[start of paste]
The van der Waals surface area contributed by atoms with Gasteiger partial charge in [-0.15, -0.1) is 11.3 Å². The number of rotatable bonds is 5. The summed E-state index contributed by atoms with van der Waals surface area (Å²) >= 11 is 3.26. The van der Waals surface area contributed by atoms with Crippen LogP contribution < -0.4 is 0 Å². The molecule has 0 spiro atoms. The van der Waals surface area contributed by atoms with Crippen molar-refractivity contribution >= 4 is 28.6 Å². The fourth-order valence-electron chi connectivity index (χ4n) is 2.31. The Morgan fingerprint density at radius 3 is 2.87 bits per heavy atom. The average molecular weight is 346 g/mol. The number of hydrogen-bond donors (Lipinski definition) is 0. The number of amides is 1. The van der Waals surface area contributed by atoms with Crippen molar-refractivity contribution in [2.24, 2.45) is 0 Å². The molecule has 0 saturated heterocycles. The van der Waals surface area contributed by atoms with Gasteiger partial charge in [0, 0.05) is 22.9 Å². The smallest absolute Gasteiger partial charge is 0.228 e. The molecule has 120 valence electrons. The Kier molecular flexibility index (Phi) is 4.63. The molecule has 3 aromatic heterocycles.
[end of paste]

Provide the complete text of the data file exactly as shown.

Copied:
The van der Waals surface area contributed by atoms with Gasteiger partial charge in [-0.15, -0.1) is 11.3 Å². The number of rotatable bonds is 5. The summed E-state index contributed by atoms with van der Waals surface area (Å²) >= 11 is 3.26. The van der Waals surface area contributed by atoms with Crippen LogP contribution < -0.4 is 0 Å². The molecule has 0 spiro atoms. The van der Waals surface area contributed by atoms with Crippen molar-refractivity contribution >= 4 is 28.6 Å². The fourth-order valence-electron chi connectivity index (χ4n) is 2.31. The Morgan fingerprint density at radius 3 is 2.87 bits per heavy atom. The average molecular weight is 346 g/mol. The number of hydrogen-bond donors (Lipinski definition) is 0. The number of amides is 1. The van der Waals surface area contributed by atoms with Crippen molar-refractivity contribution in [2.24, 2.45) is 0 Å². The molecule has 0 saturated heterocycles. The van der Waals surface area contributed by atoms with Gasteiger partial charge in [0, 0.05) is 22.9 Å². The smallest absolute Gasteiger partial charge is 0.228 e. The molecule has 120 valence electrons. The Kier molecular flexibility index (Phi) is 4.63. The molecule has 3 aromatic heterocycles.